However, if district policies already provide for due process and some kind of live hearing for serious misconduct allegations like sexual harassment, you’ll want to keep your live hearing policy and procedures in place. They will likely need some fine-tuning to ensure they meet regulatory standards, such as provisions on how past sexual behavior and predisposition of the complaint are excluded or admitted as evidence. What the regulations don’t do is tell K-12 schools that if they hold live hearings, the live hearings provisions of the regulations apply to them. They don’t. Again, they apply to postsecondary institutions only. Thus, requirements to appoint advisors to conduct live cross-examination don’t apply. More on this just below.

Related: How will schools reopen safely in fall 2020?

What districts will struggle with is the question of what to do with existing suspension and expulsion hearing procedures. In talking with many school districts, they are unclear if they can use these procedures to satisfy Title IX, or whether they have to develop a secondary set of “Title IX” hearing policies and procedures. ATIXA strongly encourages you not to reinvent the wheel. Adapt your existing policies and procedures with a set of additional regulations-based rules that will apply to suspension and expulsion hearings when a Title IX complaint is in issue. There is a legal risk that we’ve been discussing with the school lawyers, that can arise when a district uses two very different processes to address suspension and expulsion cases based on the type of misconduct alleged, and we discourage this approach. Existing hearing processes can and should be adapted for Title IX purposes, to minimize the differences between expelling a student for drug distribution versus sexual assault, for example.

Is direct cross-examination required?

No, it’s not. Many of the dozen school lawyers who’ve reached out to ATIXA recently to discuss the regulations have been under the impression that if a school offered a Goss hearing (such as in suspension or expulsion cases) that even if the regulations did not require such a hearing, once one was required by district policy, the cross-examination requirements of the regulations would apply. This is inaccurate, based on ATIXA’s interpretation of the regulations. Instead, the regulations provide two directives on this question. First, they explicitly require what districts would likely refer to as informal administrative decision-making, as opposed to the due process-based Goss hearing. The process can be an entirely written exchange, with the regulations requiring only that districts, “afford each party the opportunity to submit written, relevant questions that a party wants asked of any party or witness, provide each party with the answers, and allow for additional, limited follow-up questions from each party.” Then, the designated administrator makes a determination as to whether policy was violated.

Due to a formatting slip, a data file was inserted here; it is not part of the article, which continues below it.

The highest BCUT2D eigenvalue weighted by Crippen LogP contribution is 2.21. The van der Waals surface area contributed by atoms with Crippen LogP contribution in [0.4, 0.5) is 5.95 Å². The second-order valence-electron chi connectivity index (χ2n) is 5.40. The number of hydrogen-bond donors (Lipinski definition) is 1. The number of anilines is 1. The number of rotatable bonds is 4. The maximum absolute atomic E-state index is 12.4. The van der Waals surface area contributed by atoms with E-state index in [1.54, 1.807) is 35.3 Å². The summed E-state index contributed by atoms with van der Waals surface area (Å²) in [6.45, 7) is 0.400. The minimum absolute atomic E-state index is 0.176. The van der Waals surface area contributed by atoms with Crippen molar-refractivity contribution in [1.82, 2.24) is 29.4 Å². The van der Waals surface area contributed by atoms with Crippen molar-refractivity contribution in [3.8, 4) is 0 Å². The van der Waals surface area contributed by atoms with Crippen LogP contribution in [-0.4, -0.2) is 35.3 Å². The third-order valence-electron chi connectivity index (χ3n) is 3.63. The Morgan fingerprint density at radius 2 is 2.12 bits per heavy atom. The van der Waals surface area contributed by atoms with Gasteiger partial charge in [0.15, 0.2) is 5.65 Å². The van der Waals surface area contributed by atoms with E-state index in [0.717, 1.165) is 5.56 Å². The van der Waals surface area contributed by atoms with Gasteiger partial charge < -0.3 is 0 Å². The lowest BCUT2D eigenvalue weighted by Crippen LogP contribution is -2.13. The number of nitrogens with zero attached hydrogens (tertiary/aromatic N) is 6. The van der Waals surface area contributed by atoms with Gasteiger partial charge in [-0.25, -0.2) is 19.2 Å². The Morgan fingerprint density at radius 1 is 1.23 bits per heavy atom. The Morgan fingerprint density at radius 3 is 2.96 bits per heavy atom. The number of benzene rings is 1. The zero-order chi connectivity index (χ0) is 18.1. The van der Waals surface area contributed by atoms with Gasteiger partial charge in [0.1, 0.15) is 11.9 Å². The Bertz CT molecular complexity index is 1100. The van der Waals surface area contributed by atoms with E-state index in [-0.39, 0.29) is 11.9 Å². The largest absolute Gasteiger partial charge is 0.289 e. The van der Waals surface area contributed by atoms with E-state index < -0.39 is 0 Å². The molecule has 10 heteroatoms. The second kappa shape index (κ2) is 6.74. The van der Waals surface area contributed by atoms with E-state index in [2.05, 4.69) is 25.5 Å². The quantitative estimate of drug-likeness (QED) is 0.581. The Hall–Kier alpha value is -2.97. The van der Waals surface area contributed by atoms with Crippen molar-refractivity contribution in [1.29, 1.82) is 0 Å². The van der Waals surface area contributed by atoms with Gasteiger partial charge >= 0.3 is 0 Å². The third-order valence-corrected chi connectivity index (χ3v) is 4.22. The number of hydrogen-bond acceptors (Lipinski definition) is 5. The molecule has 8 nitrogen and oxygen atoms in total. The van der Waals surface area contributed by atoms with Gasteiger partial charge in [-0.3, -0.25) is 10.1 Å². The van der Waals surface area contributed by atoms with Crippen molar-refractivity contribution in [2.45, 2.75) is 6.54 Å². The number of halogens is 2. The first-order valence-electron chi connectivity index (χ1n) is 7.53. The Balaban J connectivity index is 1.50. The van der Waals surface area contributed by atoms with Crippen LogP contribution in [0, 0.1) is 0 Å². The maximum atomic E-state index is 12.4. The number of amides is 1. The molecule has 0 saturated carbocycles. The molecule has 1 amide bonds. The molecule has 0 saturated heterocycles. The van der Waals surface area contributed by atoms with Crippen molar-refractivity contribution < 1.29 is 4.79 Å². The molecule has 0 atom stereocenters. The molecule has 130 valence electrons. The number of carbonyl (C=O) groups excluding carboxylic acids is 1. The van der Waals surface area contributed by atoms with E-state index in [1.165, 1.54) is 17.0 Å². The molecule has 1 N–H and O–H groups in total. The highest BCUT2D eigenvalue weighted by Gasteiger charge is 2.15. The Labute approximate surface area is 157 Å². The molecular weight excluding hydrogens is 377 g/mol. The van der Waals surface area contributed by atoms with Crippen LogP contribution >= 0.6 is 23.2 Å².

This is then subject to a required appeal in the regulations, which may obligate a district to devise a new appeal process or use existing discipline appeal mechanisms that often are heard by a more senior administrator or school board, depending on the potential outcomes. This will require specialized Title IX training for appeal officers, as well as the training the regulations require for administrative decision-makers, and investigators.